SUMMARY

Quantifying a relationship between heart rate (fH) and rate of oxygen consumption(O2) allows the estimation of O2from fH recordings in free-ranging birds. It has been proposed that this relationship may vary throughout an animal's annual cycle,due to changes in physiological status. Barnacle geese, Branta leucopsis, provide an ideal model to test this hypothesis, as they exhibit significant intra-annual variability in body mass, body composition and abdominal temperature, even in captivity. Heart rate data loggers were implanted in 14 captive barnacle geese, and at six points in the year the relationship between fH and O2 was determined. The fH/O2relationship was also determined in seven moulting wild barnacle geese to examine whether relationships from captive animals might be applicable to wild animals. In captive barnacle geese, the fH/O2relationship was significantly different only between two out of the six periods when the relationship was determined (late September–early October and November). Accounting for changes in physiological parameters such as body mass, body composition and abdominal temperature did not eliminate this difference. The relationship between fH and O2 obtained from wild geese was significantly different from all of the relationships derived from the captive geese, suggesting that it is not possible to apply calibrations from captive birds to wild geese. However, the similarity of the fH and O2 relationship derived during moult in the captive geese to those during the remainder of the annual cycle implies it is not unreasonable to assume that the relationship between fH/O2during moult in the wild geese is indicative of the relationship throughout the remainder of the annual cycle.

INTRODUCTION

Efficient use of energy is a key determinant of fitness(Brody, 1945; Kleiber, 1961; Butler et al., 2004). Therefore, information about the energy expenditure of free-ranging animals holds the key to understanding major aspects of their behaviour(Nagy et al., 1978; Nagy et al., 1984; Froget et al., 2001; Tolkamp et al., 2002). Using heart rate (fH) as an indicator of the rate of oxygen consumption (O2)has proved to be an increasingly popular tool when investigating the energy expenditure of free-ranging animals(Malhotra et al., 1963; Owen, 1969; Holter et al., 1976; Flynn and Gessaman, 1979; Gessaman, 1980; Butler, 1991; Butler, 1993; Bevan et al., 1995; Green et al., 2001; Butler et al., 2002; Froget et al., 2002). The method is based on the relationship between O2 and fH and relies on accurate calibrations between the two(Butler, 1993). The ideal approach would be to calibrate this relationship in each animal that is to be used in the field. However, the disturbance associated with calibration, the difficulty of obtaining animals and the potential interference with selected individuals usually makes this impractical(Green et al., 2001; Green and Frappell, 2007). In most cases, therefore, this relationship has been established in one group of animals and then applied to a different group of free-ranging animals, taking into account the associated inter- and intra-individual variability (e.g. Froget et al., 2001; Green et al., 2001). Most animals used in calibration experiments have been free-ranging individuals from the same population to minimise potential sources of error(Green et al., 2001; Green et al., 2005). However,studies on wild animals may want to reduce the number of individual animals used, particularly if populations are of conservation concern. It may be possible to use captive animals from zoos or other sources for calibration experiments but differences in metabolism have been identified between wild and captive birds (McKechnie et al.,2006), suggesting that this possibility needs to be explored further.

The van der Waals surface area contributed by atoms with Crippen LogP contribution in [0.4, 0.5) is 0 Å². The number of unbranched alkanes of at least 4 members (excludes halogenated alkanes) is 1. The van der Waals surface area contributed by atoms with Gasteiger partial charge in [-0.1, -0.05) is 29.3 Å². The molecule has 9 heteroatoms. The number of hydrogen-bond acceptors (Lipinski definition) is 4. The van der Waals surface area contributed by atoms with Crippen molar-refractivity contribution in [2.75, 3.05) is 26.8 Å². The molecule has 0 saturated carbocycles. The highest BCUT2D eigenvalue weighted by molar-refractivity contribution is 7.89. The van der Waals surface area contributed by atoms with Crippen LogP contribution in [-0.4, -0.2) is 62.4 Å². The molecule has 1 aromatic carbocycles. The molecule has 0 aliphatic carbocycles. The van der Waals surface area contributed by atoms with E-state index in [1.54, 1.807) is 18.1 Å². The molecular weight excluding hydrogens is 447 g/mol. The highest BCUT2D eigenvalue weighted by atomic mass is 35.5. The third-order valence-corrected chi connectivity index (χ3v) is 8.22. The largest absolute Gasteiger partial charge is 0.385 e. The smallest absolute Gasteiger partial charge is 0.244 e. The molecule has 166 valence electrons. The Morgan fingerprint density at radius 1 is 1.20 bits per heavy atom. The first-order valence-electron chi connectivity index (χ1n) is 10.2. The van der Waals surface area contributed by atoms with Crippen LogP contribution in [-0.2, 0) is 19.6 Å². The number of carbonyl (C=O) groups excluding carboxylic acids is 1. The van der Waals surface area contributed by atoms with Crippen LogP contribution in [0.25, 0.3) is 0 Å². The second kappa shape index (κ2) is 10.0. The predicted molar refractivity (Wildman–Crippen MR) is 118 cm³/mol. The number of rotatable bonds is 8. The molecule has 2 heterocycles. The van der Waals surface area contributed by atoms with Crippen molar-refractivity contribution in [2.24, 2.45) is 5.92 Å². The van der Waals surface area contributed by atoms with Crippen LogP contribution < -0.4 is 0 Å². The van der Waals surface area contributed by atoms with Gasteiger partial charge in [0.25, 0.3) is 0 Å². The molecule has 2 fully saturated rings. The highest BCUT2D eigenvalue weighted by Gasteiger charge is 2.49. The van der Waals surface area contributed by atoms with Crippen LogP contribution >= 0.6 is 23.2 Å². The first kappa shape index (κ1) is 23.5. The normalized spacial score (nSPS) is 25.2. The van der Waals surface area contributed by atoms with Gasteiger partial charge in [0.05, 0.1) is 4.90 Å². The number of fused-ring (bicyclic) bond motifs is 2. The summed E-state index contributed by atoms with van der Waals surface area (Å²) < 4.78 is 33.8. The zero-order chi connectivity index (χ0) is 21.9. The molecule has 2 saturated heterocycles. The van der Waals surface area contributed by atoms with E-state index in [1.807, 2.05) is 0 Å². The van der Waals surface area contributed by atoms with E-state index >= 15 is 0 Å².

The usefulness of the fH method depends on the established relationship with O2 being similar under different conditions or at least for any differences to be quantified and taken into account (Butler et al.,2002). For example, Froget et al. found that the relationship between O2 and fH in king penguins (Aptenodytes patagonicus) was influenced by variation in body condition and season(Froget et al., 2001). Similarly, Holter et al. noted that the relationship was influenced by season in white-tailed deer (Odocoileus virginisanus)(Holter et al., 1976). It appears, therefore, that determination of the fH/O2relationship when animals are in different physiological states is essential,and may explain some of the temporal differences observed in a number of studies (e.g. Holter et al.,1976; Gessaman,1980).

The fH/O2relationship has been previously determined in captive barnacle geese Branta leucopsis (Nolet et al.,1992; Ward et al.,2002) (see also Butler and Woakes, 1980). For this species, there was no difference in calibrations between fH and O2 carried out on different individuals, 10 years apart(Nolet et al., 1992; Ward et al., 2002). However,the experiments in both studies were performed at similar times in the annual cycle. Recent work on captive barnacle geese has demonstrated that they undergo changes in body mass, body composition and abdominal temperature similar to those of wild geese (Portugal et al., 2007; Portugal,2008; Portugal et al.,2009). For example, despite ad libitum access to food,captive geese lost approximately 25% of their body mass during their annual wing moult, while simultaneously experiencing an increase in the resting rate of metabolism of approximately 80%(Portugal et al., 2007). These findings are comparable with those found for wild moulting waterfowl (see Hohman et al., 1992). Therefore, captive barnacle geese present an ideal model to investigate how naturally occurring seasonal changes in physiological variables such as body mass, body composition and abdominal temperature may interact and influence the relationship between fH and O2. We hypothesised that any intra-annual variability in the fH/O2relationship could be attributed to quantifiable variation in one or more of these traits.